The Student Room Group

Tips for Yr 11

Bello,

Any students (who achieved 7s and above, no offense) please give me tips for Yr 11 as I want to do a lot better on my mocks as they are very important (next one is used for sixth form applications). Also how to use holidays as time to revise effectively. Is it possible to go from a 5 in English to 7 with a lot of methods e.g past papers? The rest of my grades (from previous mocks are all As).

Thank you xx
Trickia
Reply 1
I did well in my GCSEs and my biggest tip is make a revision timetable, ideally from the first week in september and stick with it - if it's too much and you're not getting it done and thinking you might burn out, reduce the number of hours, 9 months of weekly revision will amount to a lot.

Secondly, find revision methods that work for you, personally I found flashcards super useful (but just make sure you review them) and I really loved the anki app for them

In terms of summer revision, I personally would say it really isn't necessary, even for top grades but if you really want to do some, I'd say just have a look over and refresh your knowledge of topics you're weaker on but most importantly make sure you have a break and feel well rested and prepared for the year - I know a lot of schools have lots of assessments and the beginning of Y11 so you'll get an opportunity to do some revision then (but don't worry if you do poorly, you have a couple of weeks to revise for 8-12 assessments, most, most people do SIGNIFICANTLY better in their actual exams)

For past paper, I personally would save them until the exam period and April, just because at that point you hopefully should have revised everything and the papers will be most useful to you, and for your mocks to simulate the real exams as much as possible you won't want to have seen the questions (which will be past paper questions) before - you'll thank yourself for this in May

For English (and any subject) it absolutely is possible to move up 2+ grades - I got a 5 in my November English lang mock but a 9 in the real thing - all I did was practice one past paper under exam conditions, make sure I knew how much time to spend on each question and look at the examiners report for the past paper I did.
Try build up on your revision throughout the year rather than leave it to exam season, that way you are able to take your time with revising and won't be too overwhelmed when you have your GCSEs. Allocate revision time depending on what exams are sooner and what subjects you struggle with, so most of your revision time would probably go to English. For English (and every essay based subject) it's a good idea to do practice questions in your own time and ask your teacher to go through it with you whenever they are free, this way they can give you in depth advice in person so you can ask for them to clarify or elaborate on anything you are unsure about, or ask them to go through a sample essay so you can see what aspects of the sample lead to good marks. Also, personally, I was terrible at memorising direct quotes in English so I relied a lot on themes and context instead, and was still able to get a 7. You have a lot of time, so I'm sure you'll be able to boost your grade.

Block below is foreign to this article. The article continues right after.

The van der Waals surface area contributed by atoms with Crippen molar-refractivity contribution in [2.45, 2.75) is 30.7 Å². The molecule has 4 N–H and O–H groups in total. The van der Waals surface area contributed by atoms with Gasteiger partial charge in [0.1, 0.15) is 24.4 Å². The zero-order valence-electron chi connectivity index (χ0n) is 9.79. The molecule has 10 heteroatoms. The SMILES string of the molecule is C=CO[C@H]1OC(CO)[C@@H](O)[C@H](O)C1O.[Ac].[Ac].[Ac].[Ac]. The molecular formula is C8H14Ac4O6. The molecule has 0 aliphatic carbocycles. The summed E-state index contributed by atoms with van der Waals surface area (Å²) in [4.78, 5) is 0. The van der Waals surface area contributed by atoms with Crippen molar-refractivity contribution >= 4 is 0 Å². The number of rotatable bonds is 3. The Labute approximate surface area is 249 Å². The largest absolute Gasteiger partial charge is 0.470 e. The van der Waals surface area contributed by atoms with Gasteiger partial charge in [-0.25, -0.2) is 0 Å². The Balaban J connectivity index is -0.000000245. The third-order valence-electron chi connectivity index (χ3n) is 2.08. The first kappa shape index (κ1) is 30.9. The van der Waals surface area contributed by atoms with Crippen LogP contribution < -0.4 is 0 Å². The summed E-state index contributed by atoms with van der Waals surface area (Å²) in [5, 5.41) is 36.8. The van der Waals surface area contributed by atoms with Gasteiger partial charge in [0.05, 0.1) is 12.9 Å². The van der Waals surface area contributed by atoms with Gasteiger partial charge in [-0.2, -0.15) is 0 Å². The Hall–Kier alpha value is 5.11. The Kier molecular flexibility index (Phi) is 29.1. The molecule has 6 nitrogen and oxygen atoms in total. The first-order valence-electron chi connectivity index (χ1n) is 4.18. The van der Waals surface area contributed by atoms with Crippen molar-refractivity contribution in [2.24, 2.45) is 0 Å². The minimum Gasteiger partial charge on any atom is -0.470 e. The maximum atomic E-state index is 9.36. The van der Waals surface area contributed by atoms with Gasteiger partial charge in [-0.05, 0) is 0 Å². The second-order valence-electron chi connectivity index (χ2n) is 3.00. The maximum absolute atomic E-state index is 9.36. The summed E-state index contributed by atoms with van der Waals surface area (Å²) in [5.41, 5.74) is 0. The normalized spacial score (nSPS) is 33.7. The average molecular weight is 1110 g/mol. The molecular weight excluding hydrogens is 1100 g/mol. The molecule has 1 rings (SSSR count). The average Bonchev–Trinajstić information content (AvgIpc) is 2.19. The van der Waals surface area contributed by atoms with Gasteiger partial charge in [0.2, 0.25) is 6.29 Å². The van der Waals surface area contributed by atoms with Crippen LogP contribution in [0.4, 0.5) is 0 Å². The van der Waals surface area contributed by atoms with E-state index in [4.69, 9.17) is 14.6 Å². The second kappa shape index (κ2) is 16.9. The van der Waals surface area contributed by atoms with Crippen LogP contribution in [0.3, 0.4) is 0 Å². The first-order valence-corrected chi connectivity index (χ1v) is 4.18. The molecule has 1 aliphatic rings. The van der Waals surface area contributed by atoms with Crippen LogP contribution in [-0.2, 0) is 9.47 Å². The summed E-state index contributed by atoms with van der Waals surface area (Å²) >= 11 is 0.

Reply 3
Original post by yogo1o
I did well in my GCSEs and my biggest tip is make a revision timetable, ideally from the first week in september and stick with it - if it's too much and you're not getting it done and thinking you might burn out, reduce the number of hours, 9 months of weekly revision will amount to a lot.

Secondly, find revision methods that work for you, personally I found flashcards super useful (but just make sure you review them) and I really loved the anki app for them

In terms of summer revision, I personally would say it really isn't necessary, even for top grades but if you really want to do some, I'd say just have a look over and refresh your knowledge of topics you're weaker on but most importantly make sure you have a break and feel well rested and prepared for the year - I know a lot of schools have lots of assessments and the beginning of Y11 so you'll get an opportunity to do some revision then (but don't worry if you do poorly, you have a couple of weeks to revise for 8-12 assessments, most, most people do SIGNIFICANTLY better in their actual exams)

For past paper, I personally would save them until the exam period and April, just because at that point you hopefully should have revised everything and the papers will be most useful to you, and for your mocks to simulate the real exams as much as possible you won't want to have seen the questions (which will be past paper questions) before - you'll thank yourself for this in May